Optofluidics is a new field of research that has garnered much attention in the past decade. Its key concept is the fusion of nanocapillary media and optical elements within a single glass chip for fundamental applications in science and tech. The goal of research in this field is to make it possible to detect minute amounts of molecules in water or gaseous media.
“Our team designs, produces, and tests a whole range of functional elements in silicate materials to create nanofluid optical elements and systems-on-chip (SOC),” explains Roman Zakoldaev, a researcher at ITMO University’s Faculty of Laser Photonics and Optoelectronics. “Today, we presented a fluorescent waveguide sensor that is integrated into porous glass.”
A special type of silicate glass, simultaneously transparent and interspersed throughout with nanocapillaries, was chosen as the substrate of the sensor. The size of these capillaries ensured the free capture and transfer of molecules of both the indicator and the detected substance through the entire volume of the substrate. Ethanol was used as the detected substance because of its commonplace usage in biomedicine and the small size of its molecules.
“We chose this type of glass due to the unique combination of its properties: it is highly optically transparent, strong, and adsorbs molecules from the surrounding environment well,” explains Zhong Lijing, a PhD student at the Faculty of Laser Photonics and Optoelectronics. “At first glance, the latter property may seem like a downside, but in sensorics, it’s a substantial advantage.”
Laser on glass
To improve the efficiency of existing optical sensors and eliminate some of their drawbacks, researchers from ITMO University have proposed a new type of functional element: a voluminous waveguide located within a transparent nanocapillary medium. In such a set-up, the waveguide’s optical properties depend directly on the properties of the molecules captured by the medium, while its sensitivity is determined by the presence of the indicator.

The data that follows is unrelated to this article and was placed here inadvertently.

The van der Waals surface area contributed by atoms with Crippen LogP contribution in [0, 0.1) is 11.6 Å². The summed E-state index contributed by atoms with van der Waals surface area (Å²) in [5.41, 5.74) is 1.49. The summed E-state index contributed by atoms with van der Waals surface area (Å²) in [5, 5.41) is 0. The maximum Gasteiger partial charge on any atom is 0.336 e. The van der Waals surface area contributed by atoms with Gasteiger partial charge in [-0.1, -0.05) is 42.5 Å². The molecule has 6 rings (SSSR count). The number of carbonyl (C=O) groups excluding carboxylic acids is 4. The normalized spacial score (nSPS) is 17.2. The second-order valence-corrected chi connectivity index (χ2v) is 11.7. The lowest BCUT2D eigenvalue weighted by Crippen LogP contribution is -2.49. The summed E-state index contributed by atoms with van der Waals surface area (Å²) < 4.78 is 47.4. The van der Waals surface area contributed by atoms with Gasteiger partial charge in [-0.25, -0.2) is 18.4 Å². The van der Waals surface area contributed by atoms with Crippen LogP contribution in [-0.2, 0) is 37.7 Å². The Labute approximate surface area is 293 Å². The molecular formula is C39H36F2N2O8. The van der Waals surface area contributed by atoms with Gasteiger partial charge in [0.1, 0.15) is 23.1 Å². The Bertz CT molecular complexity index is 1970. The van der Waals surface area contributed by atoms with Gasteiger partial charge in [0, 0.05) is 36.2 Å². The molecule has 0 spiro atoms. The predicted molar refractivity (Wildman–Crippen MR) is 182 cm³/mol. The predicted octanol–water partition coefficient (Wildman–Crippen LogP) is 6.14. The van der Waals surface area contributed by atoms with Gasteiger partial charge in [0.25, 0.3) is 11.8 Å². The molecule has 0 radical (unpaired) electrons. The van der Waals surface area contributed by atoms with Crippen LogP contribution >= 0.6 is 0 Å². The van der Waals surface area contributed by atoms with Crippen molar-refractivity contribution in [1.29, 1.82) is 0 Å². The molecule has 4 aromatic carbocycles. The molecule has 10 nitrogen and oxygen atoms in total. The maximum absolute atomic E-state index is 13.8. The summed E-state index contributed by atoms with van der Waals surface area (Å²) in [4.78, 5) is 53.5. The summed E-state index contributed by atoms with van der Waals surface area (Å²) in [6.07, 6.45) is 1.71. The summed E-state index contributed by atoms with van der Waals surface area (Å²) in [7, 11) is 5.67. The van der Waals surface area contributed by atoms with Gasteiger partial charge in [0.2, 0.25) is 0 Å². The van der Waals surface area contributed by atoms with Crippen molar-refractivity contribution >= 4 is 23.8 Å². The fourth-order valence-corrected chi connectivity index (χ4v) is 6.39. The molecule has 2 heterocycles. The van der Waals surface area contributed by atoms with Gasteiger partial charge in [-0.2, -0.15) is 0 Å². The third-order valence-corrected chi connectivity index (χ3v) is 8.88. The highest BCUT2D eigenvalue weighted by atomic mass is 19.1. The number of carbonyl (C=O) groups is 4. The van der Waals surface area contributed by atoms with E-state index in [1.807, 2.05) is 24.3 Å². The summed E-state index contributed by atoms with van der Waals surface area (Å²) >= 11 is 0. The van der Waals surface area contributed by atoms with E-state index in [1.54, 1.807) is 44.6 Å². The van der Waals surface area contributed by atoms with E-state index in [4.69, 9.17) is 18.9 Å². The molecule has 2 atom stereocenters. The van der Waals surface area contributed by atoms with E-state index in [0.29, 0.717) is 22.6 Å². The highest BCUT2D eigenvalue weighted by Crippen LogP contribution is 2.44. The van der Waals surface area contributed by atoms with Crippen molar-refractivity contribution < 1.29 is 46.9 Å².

The creation of this element is the result of many years of research conducted by the team over the past five years. In that time, they’ve identified the most fitting material for creating the waveguides and worked out the best ways to create them.
“Direct laser-writing of waveguides and other functional structures in optical materials significantly expands the capacities of modern nanocapillary sensors by way of combining the unique properties of the original material and the element formed within it,” says Maksim Sergeev, a researcher at the Faculty of Laser Photonics and Optoelectronics. “To us, powerful laser pulses become a high-precision instrument with which to process optical materials. As a result of laser impact, a more resilient structure is formed that acts as a waveguide while eliminating the possibility of the material being destroyed.”
When green goes red
But simply having such a nanocapillary-based waveguide turned out not to be enough to create the right sensor. To allow the waveguide to react to ethanol, indicator molecules were embedded in its outer medium. When excited, these indicators produce green light, resulting in fluorescence. Introducing ethanol into the medium caused the fluorescence peak to shift into the red part of the spectrum.
As a result, the research team from the International Laboratory "Laser Micro- and Nanotechnologies" was able to demonstrate the viability of waveguides within nanocapillary “shells” as functional elements of optofluidic SOCs.
The researchers emphasize that this technology is constantly developing and has undeniable prospects in gas analysis-related applications. The versatility of the sensor lies in the ability to use various indicators.
When detecting other substances, such as methane or any other harmful gas, all that’s needed is to choose an indicator sensitive towards that substance. Another feature of the proposed technology is that it is possible to produce several waveguides with various indicators located on a single substrate.
Results of this research were published in Nanomaterials. The research was carried out as part of a grant from the Russian Foundation for Basic Research (grant № 19-52-52012 MHT_a).
Reference: Lijing, Z.; Zakoldaev, R.A.; Sergeev, M.M.; Veiko, V.P. Fluorescent Bulk Waveguide Sensor in Porous Glass: Concept, Fabrication, and Testing. Nanomaterials 2020, 10, 2169.